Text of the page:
NGC valuation on submission form

Discussion in 'Coin Chat' started by Ben88, Feb 26, 2020.

  1. Ben88

    Ben88 Active Member

    I have a likely dumb question. I’m preparing my first ever submission to NGC. I figured once graded the market would let me know what the coin is worth. But their submission form REQUIRES a declared value. I’m concerned about under or over valuing the coin.
    This would be hard enough for an American coin, but this is a 4th century Roman gold coin. I have NO idea of its value. Plus, it was likely jewelry at some point and has been plugged, now with incorrect lettering.
    How do collectors proceed in this case ?
    The valuation is even needed to correctly arrive at the shipping cost.
    Thanks, Ben
     
    Last edited: Feb 26, 2020
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  3. Islander80-83

    Islander80-83 Well-Known Member

    Do you have plans on wanting to know it's value?

    The submission forms ask the value for insurance purposes.
     
  4. Victor_Clark

    Victor_Clark standing on the shoulders of giants Dealer

    You can check prices realized for similar examples on sites like CoinArchives or look in a book like Roman Coins and Their Values V by Sear. For your Valentinian II, his value in VF is $350 and EF is $1,000.
     
    furryfrog02 likes this.
  5. Ben88

    Ben88 Active Member

    Thank you !

    Now, for some of the older good looking American coins that I’m ill prepared to correctly grade, I’ve noticed the difference between 60 and 65 can be quite substantial.
    For the future, if I know the coin might be between, say $500 and $3000 based on grade, what number should I use ? For insurance purposes, I assume the highest ? Of course that will also increase the NGC grading price as well as the shipping fee.
     
  6. Ben88

    Ben88 Active Member

    Yes, eventually we would like to know approximate values of everything in my dad’s collection, as we are entering everything in a spread sheet in order to properly value the collection for insurance purposes, and to know approximately what items are worth when time comes to sell.
     
    Islander80-83 likes this.
  7. calcol

    calcol Supporter! Supporter

    For raw coins, you can go down a notch for value to save on grading and return postage fees as long as it's not very obvious. Go down too much, the grading service will object and raise fees. Remember though, the value you put down is also the insured value. So , if the coins disappear at the grading service or during return, that's all you'll get.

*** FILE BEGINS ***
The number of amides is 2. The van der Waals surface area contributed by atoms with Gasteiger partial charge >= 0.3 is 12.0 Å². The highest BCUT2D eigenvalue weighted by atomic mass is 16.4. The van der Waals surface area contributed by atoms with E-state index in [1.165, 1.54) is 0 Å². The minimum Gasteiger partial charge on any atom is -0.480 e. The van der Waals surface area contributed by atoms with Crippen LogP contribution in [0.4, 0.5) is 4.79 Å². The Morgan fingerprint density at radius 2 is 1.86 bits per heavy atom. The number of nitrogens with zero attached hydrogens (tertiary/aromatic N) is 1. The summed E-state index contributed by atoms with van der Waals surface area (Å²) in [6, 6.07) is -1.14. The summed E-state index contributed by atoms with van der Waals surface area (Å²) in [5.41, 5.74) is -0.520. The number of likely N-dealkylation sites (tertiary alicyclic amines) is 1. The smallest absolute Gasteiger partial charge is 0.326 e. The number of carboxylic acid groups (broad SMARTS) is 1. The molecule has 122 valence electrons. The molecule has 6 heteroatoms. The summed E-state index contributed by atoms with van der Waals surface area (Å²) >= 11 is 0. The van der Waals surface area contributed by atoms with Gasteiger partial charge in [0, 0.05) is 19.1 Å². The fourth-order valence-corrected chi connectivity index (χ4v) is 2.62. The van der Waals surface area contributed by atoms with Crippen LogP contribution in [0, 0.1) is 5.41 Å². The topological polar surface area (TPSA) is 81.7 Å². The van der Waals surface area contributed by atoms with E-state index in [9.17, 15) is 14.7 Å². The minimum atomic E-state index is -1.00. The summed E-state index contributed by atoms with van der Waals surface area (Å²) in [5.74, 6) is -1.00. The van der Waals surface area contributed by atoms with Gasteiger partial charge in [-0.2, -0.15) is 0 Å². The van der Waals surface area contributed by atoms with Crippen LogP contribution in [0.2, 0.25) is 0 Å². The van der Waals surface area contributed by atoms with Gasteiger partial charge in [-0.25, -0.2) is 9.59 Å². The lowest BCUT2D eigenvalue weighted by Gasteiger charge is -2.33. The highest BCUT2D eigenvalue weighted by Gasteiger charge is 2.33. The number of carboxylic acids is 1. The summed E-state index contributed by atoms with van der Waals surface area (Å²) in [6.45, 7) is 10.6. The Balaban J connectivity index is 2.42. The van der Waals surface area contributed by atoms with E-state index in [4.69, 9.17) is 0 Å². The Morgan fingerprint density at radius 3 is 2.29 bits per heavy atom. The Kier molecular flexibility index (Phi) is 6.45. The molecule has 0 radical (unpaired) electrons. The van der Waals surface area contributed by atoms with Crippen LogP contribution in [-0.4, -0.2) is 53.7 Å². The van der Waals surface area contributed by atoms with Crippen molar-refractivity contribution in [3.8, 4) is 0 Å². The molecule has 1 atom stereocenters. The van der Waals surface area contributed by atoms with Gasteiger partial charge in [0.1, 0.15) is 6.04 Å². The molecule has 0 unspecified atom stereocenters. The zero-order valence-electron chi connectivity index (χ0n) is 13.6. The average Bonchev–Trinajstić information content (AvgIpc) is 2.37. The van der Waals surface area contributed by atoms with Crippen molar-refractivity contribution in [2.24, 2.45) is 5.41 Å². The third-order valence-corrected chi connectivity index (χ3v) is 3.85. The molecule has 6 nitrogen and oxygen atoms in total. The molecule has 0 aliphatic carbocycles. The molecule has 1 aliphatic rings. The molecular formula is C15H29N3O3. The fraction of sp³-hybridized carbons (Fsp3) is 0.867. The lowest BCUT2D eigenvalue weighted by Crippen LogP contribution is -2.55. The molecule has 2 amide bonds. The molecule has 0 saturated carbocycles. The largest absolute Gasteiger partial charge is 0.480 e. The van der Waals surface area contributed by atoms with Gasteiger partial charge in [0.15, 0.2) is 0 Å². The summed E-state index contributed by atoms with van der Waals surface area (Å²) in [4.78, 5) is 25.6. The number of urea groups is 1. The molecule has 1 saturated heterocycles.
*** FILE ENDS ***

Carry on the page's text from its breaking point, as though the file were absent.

Cal
     
  8. green18

    green18 Sweet on Commemorative Coins Supporter

    This kind of thing has always been a sticking point for me. They already know the 'round about' value. What the devil are you asking me for? You guys are the so called professionals. Shouldn't you be ass' igning the value?
     
    calcol likes this.
  9. calcol

    calcol Supporter! Supporter

    I've often thought the same. But I think the main reason they want the customer to put down a value is to limit their liability if the coin goes missing or is damaged. If that happens, they have it in your own writing with your signature.

    That said, I've had TPG personnel at the submission tables at shows suggest I put down slightly lower values in order to qualify for a lower return shipping rate ... much appreciated!

    Cal
     
  10. ldhair

    ldhair Clean Supporter

    For most coins, I go with what I paid for the coin. If I know it's worth more, I just take a guess. It might be wise to pad the prices a bit to cover the grading fees. Not sure if the grading service is going to refund the fees.
     
  11. lordmarcovan

    lordmarcovan Eclectic & odd Moderator

    This.
     
    ldhair likes this.
  12. Stork

    Stork I deliver Supporter

    Agree, what I paid if I don't have some other idea. Basically I put what I would want it insured for on the return postage. Also, it's to determine grading tier at times. There have been some 'close' that I round down a bit so I can ship it with a submission.

    I did my first ancient submission recently and indeed, used my auction winning price. I've seen several 'slabbed' ones go much higher but honestly I am super clueless on the grading nuances of ancients, let alone they don't seem quite as afflicted with huge price swings due to minutiae level grading.

    And, I only submitted it as was a bit pricier than my usual fare and frankly I'm looking to the future for when my sons have to deal with my crap. My ancients are only about 10% slabbed if that, and only things above a certain threshold for the most part.
     
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